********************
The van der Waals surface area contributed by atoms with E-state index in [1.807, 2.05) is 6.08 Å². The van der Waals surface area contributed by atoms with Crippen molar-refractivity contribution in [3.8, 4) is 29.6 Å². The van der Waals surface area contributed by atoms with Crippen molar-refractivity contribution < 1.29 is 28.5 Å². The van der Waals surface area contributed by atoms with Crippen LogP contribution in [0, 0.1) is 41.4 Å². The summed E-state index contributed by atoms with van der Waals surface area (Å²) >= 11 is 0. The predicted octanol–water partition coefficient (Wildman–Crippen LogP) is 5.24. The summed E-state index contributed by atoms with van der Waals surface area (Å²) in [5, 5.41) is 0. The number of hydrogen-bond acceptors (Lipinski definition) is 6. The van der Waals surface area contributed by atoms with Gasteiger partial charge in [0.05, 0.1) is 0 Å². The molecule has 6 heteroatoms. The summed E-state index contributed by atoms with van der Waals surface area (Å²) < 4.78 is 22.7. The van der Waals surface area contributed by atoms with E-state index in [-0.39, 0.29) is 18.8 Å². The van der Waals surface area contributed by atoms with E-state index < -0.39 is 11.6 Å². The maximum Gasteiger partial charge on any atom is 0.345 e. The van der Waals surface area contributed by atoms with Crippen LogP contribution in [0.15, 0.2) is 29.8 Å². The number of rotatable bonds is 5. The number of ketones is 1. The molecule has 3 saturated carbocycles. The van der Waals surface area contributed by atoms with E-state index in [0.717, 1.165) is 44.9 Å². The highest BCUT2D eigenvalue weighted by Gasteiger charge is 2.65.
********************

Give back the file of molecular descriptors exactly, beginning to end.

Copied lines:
The van der Waals surface area contributed by atoms with E-state index in [1.807, 2.05) is 6.08 Å². The van der Waals surface area contributed by atoms with Crippen molar-refractivity contribution in [3.8, 4) is 29.6 Å². The van der Waals surface area contributed by atoms with Crippen molar-refractivity contribution < 1.29 is 28.5 Å². The van der Waals surface area contributed by atoms with Crippen LogP contribution in [0, 0.1) is 41.4 Å². The summed E-state index contributed by atoms with van der Waals surface area (Å²) >= 11 is 0. The predicted octanol–water partition coefficient (Wildman–Crippen LogP) is 5.24. The summed E-state index contributed by atoms with van der Waals surface area (Å²) in [5, 5.41) is 0. The number of hydrogen-bond acceptors (Lipinski definition) is 6. The van der Waals surface area contributed by atoms with Gasteiger partial charge in [0.05, 0.1) is 0 Å². The molecule has 6 heteroatoms. The summed E-state index contributed by atoms with van der Waals surface area (Å²) < 4.78 is 22.7. The van der Waals surface area contributed by atoms with E-state index in [-0.39, 0.29) is 18.8 Å². The van der Waals surface area contributed by atoms with E-state index < -0.39 is 11.6 Å². The maximum Gasteiger partial charge on any atom is 0.345 e. The van der Waals surface area contributed by atoms with Crippen LogP contribution in [0.15, 0.2) is 29.8 Å². The number of rotatable bonds is 5. The number of ketones is 1. The molecule has 3 saturated carbocycles. The van der Waals surface area contributed by atoms with E-state index in [0.717, 1.165) is 44.9 Å². The highest BCUT2D eigenvalue weighted by Gasteiger charge is 2.65.